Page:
why book gender 101: how to be a better ally?

Katie Kramer has been a writer, speaker and activist in the college market for more than a decade. A fierce advocate for the trans community, in 2015 she and her Husband co-founded Camp Indigo, a summer day camp for trans and gender diverse youth, hoping to create a space for kids to be seen and celebrated for exactly who they are. 

Never one to shy away from the difficult conversations that help expand our knowledge and our hearts, Katie looks forward to bringing a little challenge and a whole lot of space for growth to your campus. 

In today’s transphobic world, just the word “gender” has become almost taboo, or at the very least– something that is happening to “other” people. When in reality, all of us make gender decisions multiple times every single day! We get dressed, we style our hair, we tell people our name, our pronouns, and we all feel good, or not so good about the way the world responds to us based on these things. 

In this workshop Katie will meet every individual exactly where they are on their knowledge of gender, biological sex, and sexuality, and help facilitate their own evolution on these ideas. By co-creating the conversation with everyone in the room, Katie hopes for all participants to leave feeling a little challenged by their own preconceptions, a lot empowered in their knowledge of gender diversity, and more confident and ready to stretch their muscles as allies out in the world.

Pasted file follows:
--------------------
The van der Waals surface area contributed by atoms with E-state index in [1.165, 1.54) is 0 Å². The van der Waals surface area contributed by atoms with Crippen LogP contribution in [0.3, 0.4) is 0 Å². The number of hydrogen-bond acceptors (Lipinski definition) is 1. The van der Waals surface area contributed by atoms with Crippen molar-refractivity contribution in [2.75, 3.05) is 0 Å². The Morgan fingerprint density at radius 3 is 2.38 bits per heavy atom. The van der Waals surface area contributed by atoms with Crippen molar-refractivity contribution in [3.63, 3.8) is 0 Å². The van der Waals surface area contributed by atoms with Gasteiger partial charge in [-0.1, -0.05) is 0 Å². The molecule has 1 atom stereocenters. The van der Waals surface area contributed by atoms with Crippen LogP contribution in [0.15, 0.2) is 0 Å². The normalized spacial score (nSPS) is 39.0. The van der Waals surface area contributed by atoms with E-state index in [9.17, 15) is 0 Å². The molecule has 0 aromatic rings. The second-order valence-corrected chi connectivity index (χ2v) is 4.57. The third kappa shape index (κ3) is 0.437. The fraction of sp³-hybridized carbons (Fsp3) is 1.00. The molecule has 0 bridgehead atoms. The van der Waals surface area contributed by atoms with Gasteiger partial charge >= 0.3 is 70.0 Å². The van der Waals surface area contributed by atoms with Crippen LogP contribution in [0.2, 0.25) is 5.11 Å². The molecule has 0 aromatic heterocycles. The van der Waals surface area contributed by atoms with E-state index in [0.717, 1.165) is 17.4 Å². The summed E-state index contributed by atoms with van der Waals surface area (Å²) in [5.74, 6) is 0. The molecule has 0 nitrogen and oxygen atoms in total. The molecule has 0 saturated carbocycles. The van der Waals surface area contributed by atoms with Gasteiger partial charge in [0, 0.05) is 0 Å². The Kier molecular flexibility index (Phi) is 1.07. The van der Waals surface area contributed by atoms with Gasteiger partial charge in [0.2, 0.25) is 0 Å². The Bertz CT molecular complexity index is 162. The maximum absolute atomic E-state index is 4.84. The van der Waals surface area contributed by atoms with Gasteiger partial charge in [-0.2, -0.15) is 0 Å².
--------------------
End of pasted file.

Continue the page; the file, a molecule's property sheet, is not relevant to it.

what you’ll learn at the workshop:

  • What is allyship? What does it mean to be an ally? And what are the barriers that prevent us from speaking up?
  • Basic gender terms and vocabulary: Transgender! Cisgender! Pronouns! And how to make sure you’re being thoughtful with everyone you meet.
  • The ISMS: LGBT isn’t just one thing – there are many identities within ‘the alphabet.’ Race? Ethnicity? Ageism? Ableism? Know the difference and how to use inclusive language when you’re talking about a community vs. an individual person.
  • Politically Correct? Or Just a Good Person?: Examining the ways we get defensive when we’re asked to evolve.
  • Learning on vs. learning from: Everything we know about social interaction we’ve learned by messing up on someone else. It’s natural to learn through observation, inquiry, successes and failures. That said, it is ‘unfair’ and outdated to rely on marginalized persons to provide you an education based on their lived experience. 
  • Never tokenize! Often our most marginalized team members are asked to speak on behalf of all members of their respective identity groups – how can we stop this practice? 
  • Resources to use TODAY! Assessments, tools, sentences starters, additional reading – oh my!

get started with your booking!